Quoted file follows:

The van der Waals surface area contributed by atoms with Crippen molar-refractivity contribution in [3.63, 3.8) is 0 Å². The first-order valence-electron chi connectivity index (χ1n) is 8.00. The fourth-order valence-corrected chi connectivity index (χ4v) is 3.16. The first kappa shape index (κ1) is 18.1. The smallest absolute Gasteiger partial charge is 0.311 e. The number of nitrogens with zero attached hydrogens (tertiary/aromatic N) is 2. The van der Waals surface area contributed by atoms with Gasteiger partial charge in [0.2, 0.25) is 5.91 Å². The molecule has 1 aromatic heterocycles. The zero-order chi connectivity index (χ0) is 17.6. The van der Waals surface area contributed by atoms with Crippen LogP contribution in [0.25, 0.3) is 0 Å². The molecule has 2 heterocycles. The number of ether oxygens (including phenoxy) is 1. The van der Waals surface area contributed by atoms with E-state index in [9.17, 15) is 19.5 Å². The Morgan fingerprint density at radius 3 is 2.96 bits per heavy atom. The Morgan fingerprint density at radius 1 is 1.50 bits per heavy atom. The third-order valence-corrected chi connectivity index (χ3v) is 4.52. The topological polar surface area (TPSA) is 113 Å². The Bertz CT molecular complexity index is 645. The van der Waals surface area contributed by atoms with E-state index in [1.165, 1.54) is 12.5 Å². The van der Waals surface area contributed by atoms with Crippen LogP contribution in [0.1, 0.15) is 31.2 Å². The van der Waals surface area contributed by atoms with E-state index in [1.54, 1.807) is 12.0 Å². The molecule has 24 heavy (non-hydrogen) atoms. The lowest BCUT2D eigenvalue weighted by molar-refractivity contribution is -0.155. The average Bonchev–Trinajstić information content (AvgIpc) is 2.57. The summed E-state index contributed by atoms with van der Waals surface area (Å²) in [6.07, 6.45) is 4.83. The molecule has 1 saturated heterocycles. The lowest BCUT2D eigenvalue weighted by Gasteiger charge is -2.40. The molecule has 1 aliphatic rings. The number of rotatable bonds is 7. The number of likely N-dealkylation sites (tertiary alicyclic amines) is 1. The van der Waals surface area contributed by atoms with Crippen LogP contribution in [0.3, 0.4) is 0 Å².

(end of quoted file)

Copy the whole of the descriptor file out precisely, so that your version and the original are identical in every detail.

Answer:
The van der Waals surface area contributed by atoms with Crippen molar-refractivity contribution in [3.63, 3.8) is 0 Å². The first-order valence-electron chi connectivity index (χ1n) is 8.00. The fourth-order valence-corrected chi connectivity index (χ4v) is 3.16. The first kappa shape index (κ1) is 18.1. The smallest absolute Gasteiger partial charge is 0.311 e. The number of nitrogens with zero attached hydrogens (tertiary/aromatic N) is 2. The van der Waals surface area contributed by atoms with Gasteiger partial charge in [0.2, 0.25) is 5.91 Å². The molecule has 1 aromatic heterocycles. The zero-order chi connectivity index (χ0) is 17.6. The van der Waals surface area contributed by atoms with Crippen LogP contribution in [0.25, 0.3) is 0 Å². The molecule has 2 heterocycles. The number of ether oxygens (including phenoxy) is 1. The van der Waals surface area contributed by atoms with E-state index in [9.17, 15) is 19.5 Å². The Morgan fingerprint density at radius 3 is 2.96 bits per heavy atom. The Morgan fingerprint density at radius 1 is 1.50 bits per heavy atom. The third-order valence-corrected chi connectivity index (χ3v) is 4.52. The topological polar surface area (TPSA) is 113 Å². The Bertz CT molecular complexity index is 645. The van der Waals surface area contributed by atoms with E-state index in [1.165, 1.54) is 12.5 Å². The van der Waals surface area contributed by atoms with Crippen LogP contribution in [0.1, 0.15) is 31.2 Å². The van der Waals surface area contributed by atoms with E-state index in [1.54, 1.807) is 12.0 Å². The molecule has 24 heavy (non-hydrogen) atoms. The lowest BCUT2D eigenvalue weighted by molar-refractivity contribution is -0.155. The average Bonchev–Trinajstić information content (AvgIpc) is 2.57. The summed E-state index contributed by atoms with van der Waals surface area (Å²) in [6.07, 6.45) is 4.83. The molecule has 1 saturated heterocycles. The lowest BCUT2D eigenvalue weighted by Gasteiger charge is -2.40. The molecule has 1 aliphatic rings. The number of rotatable bonds is 7. The number of likely N-dealkylation sites (tertiary alicyclic amines) is 1. The van der Waals surface area contributed by atoms with Crippen LogP contribution in [0.3, 0.4) is 0 Å².